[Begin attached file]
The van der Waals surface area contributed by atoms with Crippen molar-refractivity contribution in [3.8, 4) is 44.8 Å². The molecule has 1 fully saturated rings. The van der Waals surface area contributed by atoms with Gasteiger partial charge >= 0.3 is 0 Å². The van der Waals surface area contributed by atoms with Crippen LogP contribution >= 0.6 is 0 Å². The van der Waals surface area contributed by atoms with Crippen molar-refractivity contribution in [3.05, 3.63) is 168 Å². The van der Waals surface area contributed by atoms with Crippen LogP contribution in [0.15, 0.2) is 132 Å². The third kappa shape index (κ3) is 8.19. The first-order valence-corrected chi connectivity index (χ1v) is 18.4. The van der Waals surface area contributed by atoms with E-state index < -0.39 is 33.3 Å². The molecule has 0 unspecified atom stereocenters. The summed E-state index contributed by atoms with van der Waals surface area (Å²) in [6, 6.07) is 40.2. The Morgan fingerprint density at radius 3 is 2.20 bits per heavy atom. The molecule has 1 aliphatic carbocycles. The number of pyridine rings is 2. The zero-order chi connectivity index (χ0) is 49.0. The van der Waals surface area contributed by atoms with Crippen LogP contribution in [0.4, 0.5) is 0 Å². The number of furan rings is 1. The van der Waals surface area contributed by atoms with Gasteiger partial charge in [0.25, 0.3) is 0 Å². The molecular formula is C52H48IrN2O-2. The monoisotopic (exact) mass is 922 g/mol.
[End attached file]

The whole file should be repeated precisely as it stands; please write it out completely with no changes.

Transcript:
The van der Waals surface area contributed by atoms with Crippen molar-refractivity contribution in [3.8, 4) is 44.8 Å². The molecule has 1 fully saturated rings. The van der Waals surface area contributed by atoms with Gasteiger partial charge >= 0.3 is 0 Å². The van der Waals surface area contributed by atoms with Crippen LogP contribution >= 0.6 is 0 Å². The van der Waals surface area contributed by atoms with Crippen molar-refractivity contribution in [3.05, 3.63) is 168 Å². The van der Waals surface area contributed by atoms with Crippen LogP contribution in [0.15, 0.2) is 132 Å². The third kappa shape index (κ3) is 8.19. The first-order valence-corrected chi connectivity index (χ1v) is 18.4. The van der Waals surface area contributed by atoms with E-state index < -0.39 is 33.3 Å². The molecule has 0 unspecified atom stereocenters. The summed E-state index contributed by atoms with van der Waals surface area (Å²) in [6, 6.07) is 40.2. The Morgan fingerprint density at radius 3 is 2.20 bits per heavy atom. The molecule has 1 aliphatic carbocycles. The number of pyridine rings is 2. The zero-order chi connectivity index (χ0) is 49.0. The van der Waals surface area contributed by atoms with Crippen LogP contribution in [0.4, 0.5) is 0 Å². The number of furan rings is 1. The van der Waals surface area contributed by atoms with Gasteiger partial charge in [0.25, 0.3) is 0 Å². The molecular formula is C52H48IrN2O-2. The monoisotopic (exact) mass is 922 g/mol.